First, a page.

On Saturday morning there was water pressure like...a normal house! We all got showers. The kids got baths. We thought that perhaps the plumbers had gotten hold of the city and the problem was solved. Then...nothing. No water at all. There's a lot of construction going on around our house, so Shaun went out to take a look. He ran into another neighbor and told him what he was up to. And THAT's how we found out that our water is supplied by a well on someone else's property and that the pump had failed. The plumber they brought in did a temporary fix (resulting in our awesome showers) and then cut off the water to our house (they didn't know we were here relying on it) in an effort to keep the pressure up to the other two houses. Our property management company only would have had to look in their file to see that our house was on a well and not city water. I had even told them that the city told me they did not provide our water when I called to put service in our name.

So our water problem is being solved, but our house still stinks, and I have little confidence that our property managers will take it very seriously. We think there is a sewer line broken in the wall or something wonderful like that. That's what it smells like. At least it's not the WHOLE house. Mostly just the kitchen/pantry (bummer) and the upstairs landing and our bedroom. So, really, you could still visit us. If you're not afraid of a little train-related hearing loss.

On Sunday Willem had been laying around and hardly talking for two days. He wouldn't walk. When I had to carry him around he was deadweight. So to urgent care we went, leaving with a prescription for a really scary anti-nausea medication (we didn't end up giving it to him) and the realization that we were going to have to take him to a hospital for an IV if he didn't start keeping any fluids down within the next day. Oh...Nels also threw up everything HE ate on Sunday.

On Monday Shaun started his new job, and because God never gives us more than we can handle, both kids showed marked improvement. No one threw up. They ate. Shaun also got the low-down on our neighborhood from the receptionist at his work, who just happened to grow up across the street from our house. Even SHE warned us about the dodgy honey-giving neighbor!

In order to combat the blues brought on by the water problem, the stink, the noise, the kids being sick, and the worries over crime, I took a stroll around the yard. The lilacs had already bloomed and shriveled, which was sad, but the bug-eaten peony buds were the last straw. I didn't think the house was haunted. I only felt it might as well be.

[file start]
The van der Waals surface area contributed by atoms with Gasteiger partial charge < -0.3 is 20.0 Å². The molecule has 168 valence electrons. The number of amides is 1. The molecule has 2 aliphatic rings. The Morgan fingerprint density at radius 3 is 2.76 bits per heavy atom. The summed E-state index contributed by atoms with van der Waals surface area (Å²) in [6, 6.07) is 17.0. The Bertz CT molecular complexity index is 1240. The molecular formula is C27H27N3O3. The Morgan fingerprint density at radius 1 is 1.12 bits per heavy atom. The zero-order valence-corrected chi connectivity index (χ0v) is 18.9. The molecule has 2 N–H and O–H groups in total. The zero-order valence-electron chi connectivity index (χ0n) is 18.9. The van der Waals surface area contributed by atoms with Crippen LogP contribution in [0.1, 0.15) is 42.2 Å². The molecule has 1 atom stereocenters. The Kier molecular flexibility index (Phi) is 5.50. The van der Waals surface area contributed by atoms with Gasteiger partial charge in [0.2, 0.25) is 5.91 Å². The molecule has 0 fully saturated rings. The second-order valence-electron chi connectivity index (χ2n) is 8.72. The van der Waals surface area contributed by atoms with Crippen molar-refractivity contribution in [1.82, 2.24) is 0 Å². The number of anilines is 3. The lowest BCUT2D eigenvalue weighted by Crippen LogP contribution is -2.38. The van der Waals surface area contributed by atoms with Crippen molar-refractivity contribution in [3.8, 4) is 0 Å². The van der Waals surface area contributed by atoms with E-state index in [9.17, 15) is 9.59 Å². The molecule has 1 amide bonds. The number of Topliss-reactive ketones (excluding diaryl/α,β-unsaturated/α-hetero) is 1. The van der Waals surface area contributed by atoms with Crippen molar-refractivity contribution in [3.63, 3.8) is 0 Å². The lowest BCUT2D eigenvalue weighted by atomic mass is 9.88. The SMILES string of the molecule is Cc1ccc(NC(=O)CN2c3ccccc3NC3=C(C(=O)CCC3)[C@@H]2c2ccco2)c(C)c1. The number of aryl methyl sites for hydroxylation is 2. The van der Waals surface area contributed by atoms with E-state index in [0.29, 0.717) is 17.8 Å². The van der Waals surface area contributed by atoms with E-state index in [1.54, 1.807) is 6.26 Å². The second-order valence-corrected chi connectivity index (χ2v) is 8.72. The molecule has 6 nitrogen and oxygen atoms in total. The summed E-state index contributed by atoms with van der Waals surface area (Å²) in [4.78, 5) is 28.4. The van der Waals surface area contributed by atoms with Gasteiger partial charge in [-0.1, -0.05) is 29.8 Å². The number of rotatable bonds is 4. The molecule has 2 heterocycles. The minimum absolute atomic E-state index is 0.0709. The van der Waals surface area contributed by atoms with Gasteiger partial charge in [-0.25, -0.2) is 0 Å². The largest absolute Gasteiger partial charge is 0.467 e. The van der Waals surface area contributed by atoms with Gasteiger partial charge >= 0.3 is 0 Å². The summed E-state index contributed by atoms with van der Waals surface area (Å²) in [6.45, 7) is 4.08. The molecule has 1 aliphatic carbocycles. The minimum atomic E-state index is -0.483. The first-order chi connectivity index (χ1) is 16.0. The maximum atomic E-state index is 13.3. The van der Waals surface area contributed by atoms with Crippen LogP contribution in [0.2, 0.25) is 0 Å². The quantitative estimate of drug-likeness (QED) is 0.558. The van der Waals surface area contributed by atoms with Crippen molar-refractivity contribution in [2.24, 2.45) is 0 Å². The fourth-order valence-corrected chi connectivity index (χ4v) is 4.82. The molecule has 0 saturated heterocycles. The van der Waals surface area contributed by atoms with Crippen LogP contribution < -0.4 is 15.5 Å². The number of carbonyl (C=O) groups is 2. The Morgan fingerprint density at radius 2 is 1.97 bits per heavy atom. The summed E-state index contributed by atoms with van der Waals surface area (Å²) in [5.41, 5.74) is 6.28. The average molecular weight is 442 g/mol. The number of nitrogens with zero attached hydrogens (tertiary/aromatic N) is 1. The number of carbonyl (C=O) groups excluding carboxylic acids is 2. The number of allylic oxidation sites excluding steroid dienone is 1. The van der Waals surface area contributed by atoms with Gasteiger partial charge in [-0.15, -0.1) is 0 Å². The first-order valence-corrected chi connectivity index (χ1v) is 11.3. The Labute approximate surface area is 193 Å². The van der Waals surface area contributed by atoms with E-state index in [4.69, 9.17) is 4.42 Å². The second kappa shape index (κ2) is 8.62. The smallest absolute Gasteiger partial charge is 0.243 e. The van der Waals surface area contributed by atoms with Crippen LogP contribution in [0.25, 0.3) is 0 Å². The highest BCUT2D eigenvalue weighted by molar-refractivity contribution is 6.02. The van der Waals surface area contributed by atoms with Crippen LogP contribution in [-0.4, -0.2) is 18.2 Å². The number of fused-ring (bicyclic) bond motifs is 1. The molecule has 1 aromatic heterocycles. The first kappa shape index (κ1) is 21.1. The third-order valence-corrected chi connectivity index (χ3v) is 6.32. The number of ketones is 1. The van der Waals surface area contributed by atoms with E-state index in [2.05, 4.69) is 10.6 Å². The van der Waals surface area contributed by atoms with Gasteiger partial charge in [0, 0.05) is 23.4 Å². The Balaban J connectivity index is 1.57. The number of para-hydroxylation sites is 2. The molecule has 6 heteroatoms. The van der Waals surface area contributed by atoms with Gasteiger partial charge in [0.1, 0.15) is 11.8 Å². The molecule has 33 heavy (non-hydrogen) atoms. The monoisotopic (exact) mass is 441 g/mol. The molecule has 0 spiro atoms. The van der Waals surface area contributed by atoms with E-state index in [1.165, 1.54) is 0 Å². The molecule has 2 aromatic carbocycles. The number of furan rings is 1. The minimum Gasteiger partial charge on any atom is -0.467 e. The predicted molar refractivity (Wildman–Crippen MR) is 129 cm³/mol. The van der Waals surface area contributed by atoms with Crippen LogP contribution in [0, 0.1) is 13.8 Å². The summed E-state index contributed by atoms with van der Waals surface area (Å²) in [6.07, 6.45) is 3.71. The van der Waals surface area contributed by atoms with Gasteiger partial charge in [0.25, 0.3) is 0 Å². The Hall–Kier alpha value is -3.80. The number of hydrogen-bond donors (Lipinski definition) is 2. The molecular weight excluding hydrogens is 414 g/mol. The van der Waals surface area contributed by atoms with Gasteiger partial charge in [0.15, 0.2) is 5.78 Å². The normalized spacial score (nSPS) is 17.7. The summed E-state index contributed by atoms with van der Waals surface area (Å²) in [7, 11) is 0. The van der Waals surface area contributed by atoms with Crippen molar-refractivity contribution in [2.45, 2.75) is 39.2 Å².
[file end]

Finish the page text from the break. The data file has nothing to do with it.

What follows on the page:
If you want to hear a good story some time, the receptionist at Shaun's work can tell you about her childhood neighborhood's haunted house, where someone supposedly came to a bad end in a basement manhole.

Uh huh.

I miss Boise.

Sunday, May 18, 2008

Oh, Shuck.

It seems fitting that I inadvertently taught the boys the word "crap" this week, because that one word sums up the week fairly well.

Don't get me wrong, it wasn't ALL bad. The drive from Boise to Vancouver went surprisingly smoothly. It's all about managing expectations. And praying. I was anticipating a difficult experience, so I was thrilled when it went well. The boys were really good. Really, really good. I only got sleepy for the last hour of the drive, at about 11:00 at night. Shaun drove the huge moving truck with our Honda on a trailer, and I followed with the kids.

At one point we stopped for gas and then decided to venture straight across the busy street for dinner. Shaun waited for a break in the traffic and headed out. I followed close behind, forgetting that he wasn't able to move as quickly as a car would. Thus I found myself with the van perpendicular to the center turn lane, traffic appearing from both directions.

"Oh, crap," I said. You wouldn't believe the amount of attention and concern this remark engendered in my passengers.

"What's the matter, mommy? What happened? Crap?"